Theoretically, online dating is a place for people to expand their horizons, meet people outside their ordinary social circle. But people remain far from open-minded.
When searching for a partner, people largely stick to their own race. When responding, people tend to prefer people of similar races, and discriminate against others, according to a new study highlighted by Sander Wagner.
The study, from Ken-Hou Lin of The University of Texas and Jennifer Lundquist of U. Mass Amherst, published in The American Journal of Sociology, finds that significant racial preferences exist regardless of education status.
White men and women with a college degree, for example, are more likely to respond to white daters without a college degree than to black daters who have a degree.
The study looked at a large dataset from one of the most popular dating sites (which goes unidentified) of more than 9 million users who sent more than 200 million messages from November 2003 to 2010.
Here’s the likelihood someone will send an initial message to a person of their own and other races, regardless of other factors like socioeconomic status and body type. A darker panel reflects a higher likelihood of contact:
“The main story here is the experience of black women,” the authors write. “who receive the lion’s share of their messages from black men, a tiny amount from Latino men, and practically no messages from either Asian or white men. Asian and white women, on the other hand, consistently receive messages from all men, both inside and outside their ethnic group.”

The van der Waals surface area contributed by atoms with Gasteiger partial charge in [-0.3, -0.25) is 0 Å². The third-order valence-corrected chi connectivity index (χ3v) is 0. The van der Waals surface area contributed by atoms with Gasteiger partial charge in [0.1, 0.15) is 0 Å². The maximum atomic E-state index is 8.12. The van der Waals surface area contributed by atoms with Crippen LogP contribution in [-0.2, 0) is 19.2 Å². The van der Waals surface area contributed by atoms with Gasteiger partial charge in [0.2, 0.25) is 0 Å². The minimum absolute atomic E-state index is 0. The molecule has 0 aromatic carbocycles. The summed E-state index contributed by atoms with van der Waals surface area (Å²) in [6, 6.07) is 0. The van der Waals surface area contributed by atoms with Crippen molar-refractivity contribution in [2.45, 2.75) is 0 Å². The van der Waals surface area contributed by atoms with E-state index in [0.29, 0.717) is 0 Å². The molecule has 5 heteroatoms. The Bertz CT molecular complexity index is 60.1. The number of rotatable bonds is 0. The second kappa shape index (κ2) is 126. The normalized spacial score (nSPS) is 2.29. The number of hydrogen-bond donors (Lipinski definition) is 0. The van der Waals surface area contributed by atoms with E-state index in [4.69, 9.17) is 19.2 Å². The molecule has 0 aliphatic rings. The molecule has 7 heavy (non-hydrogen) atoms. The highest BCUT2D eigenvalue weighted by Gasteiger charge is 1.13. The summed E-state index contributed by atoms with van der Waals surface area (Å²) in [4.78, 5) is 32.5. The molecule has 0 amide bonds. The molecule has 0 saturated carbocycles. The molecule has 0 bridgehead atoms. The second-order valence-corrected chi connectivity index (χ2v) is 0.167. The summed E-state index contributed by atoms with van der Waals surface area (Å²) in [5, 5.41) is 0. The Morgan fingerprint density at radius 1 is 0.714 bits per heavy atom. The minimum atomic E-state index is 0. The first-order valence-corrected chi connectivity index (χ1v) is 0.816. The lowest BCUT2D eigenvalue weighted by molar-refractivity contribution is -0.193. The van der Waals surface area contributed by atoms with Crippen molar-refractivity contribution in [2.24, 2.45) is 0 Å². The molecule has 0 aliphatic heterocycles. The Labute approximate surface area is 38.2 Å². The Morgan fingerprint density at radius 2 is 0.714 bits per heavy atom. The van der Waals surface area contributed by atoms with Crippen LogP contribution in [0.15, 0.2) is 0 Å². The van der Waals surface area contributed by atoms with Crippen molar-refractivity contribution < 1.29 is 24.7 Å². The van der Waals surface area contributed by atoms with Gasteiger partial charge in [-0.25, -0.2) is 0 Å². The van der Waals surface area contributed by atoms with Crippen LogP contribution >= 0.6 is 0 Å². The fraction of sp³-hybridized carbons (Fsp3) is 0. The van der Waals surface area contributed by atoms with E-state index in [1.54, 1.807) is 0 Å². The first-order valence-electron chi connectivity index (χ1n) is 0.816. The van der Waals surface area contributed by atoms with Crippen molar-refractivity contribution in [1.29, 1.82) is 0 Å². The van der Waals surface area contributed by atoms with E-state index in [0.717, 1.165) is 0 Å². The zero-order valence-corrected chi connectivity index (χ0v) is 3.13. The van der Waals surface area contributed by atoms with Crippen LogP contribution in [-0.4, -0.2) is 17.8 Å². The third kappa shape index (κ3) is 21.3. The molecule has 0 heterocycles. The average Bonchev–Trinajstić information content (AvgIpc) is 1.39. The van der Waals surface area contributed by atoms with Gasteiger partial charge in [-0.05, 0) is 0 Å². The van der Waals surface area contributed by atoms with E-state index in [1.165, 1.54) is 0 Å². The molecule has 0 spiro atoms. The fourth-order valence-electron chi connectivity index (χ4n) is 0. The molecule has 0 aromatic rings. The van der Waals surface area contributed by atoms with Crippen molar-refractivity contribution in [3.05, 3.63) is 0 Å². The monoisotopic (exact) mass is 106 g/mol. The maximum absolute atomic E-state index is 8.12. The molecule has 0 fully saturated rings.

And here are the odds that people will respond to an initial message depending on race:
The authors explain the big differences in response behaviour with a racial hierarchy model, arguing that daters tend to respond to people of a similar or more “dominant” racial status, while rejecting more marginalized groups.
One of the most fascinating findings is that for white daters, education status plays essentially no role in changing racial preference, as the below chart of the likelihood of response shows:
In addition to emphasising the degree to which race affects how we partner up online, as it still does, though increasingly less, throughout America, it also adds some interesting new wisdom. For example, racial boundaries tend to be more important when people search, and less important when people respond.
Additionally, people often assume the relative prevalence of white male/Asian woman couples come from white men’s apparent preference for stereotypically submissive women. It turns out they show no such preference, and that it’s Asian women who tend to be relatively more receptive to white men.
Still, if the aim is to have a more inclusive, less divided society. We still have a long way to go.
“When attracted to other groups,” the authors write, “only some daters are welcomed to cross the borders. In this sense, racial boundaries function similarly to one-way turnstile gates. While non-black daters, particularly white men, are well received when they contact daters of other groups, black daters, particularly black women, are largely confined to a segregated dating market.”
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